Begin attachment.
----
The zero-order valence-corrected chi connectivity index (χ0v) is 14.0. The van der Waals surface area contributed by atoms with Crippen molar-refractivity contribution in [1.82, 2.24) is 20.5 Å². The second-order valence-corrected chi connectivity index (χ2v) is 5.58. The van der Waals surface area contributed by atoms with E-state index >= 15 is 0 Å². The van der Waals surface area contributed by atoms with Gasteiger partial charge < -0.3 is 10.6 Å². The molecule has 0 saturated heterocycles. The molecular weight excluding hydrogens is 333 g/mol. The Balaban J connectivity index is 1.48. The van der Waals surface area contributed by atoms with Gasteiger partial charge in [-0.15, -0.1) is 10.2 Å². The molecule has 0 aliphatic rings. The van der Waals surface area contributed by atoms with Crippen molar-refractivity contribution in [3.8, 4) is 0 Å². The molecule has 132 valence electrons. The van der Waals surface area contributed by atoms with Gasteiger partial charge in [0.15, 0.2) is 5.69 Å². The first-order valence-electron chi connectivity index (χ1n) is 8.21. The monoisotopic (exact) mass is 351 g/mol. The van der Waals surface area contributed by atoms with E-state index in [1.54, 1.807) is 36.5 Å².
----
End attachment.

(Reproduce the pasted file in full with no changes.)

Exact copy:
The zero-order valence-corrected chi connectivity index (χ0v) is 14.0. The van der Waals surface area contributed by atoms with Crippen molar-refractivity contribution in [1.82, 2.24) is 20.5 Å². The second-order valence-corrected chi connectivity index (χ2v) is 5.58. The van der Waals surface area contributed by atoms with E-state index >= 15 is 0 Å². The van der Waals surface area contributed by atoms with Gasteiger partial charge < -0.3 is 10.6 Å². The molecule has 0 saturated heterocycles. The molecular weight excluding hydrogens is 333 g/mol. The Balaban J connectivity index is 1.48. The van der Waals surface area contributed by atoms with Gasteiger partial charge in [-0.15, -0.1) is 10.2 Å². The molecule has 0 aliphatic rings. The van der Waals surface area contributed by atoms with Crippen molar-refractivity contribution in [3.8, 4) is 0 Å². The molecule has 132 valence electrons. The van der Waals surface area contributed by atoms with Gasteiger partial charge in [0.15, 0.2) is 5.69 Å². The first-order valence-electron chi connectivity index (χ1n) is 8.21. The monoisotopic (exact) mass is 351 g/mol. The van der Waals surface area contributed by atoms with E-state index in [1.54, 1.807) is 36.5 Å².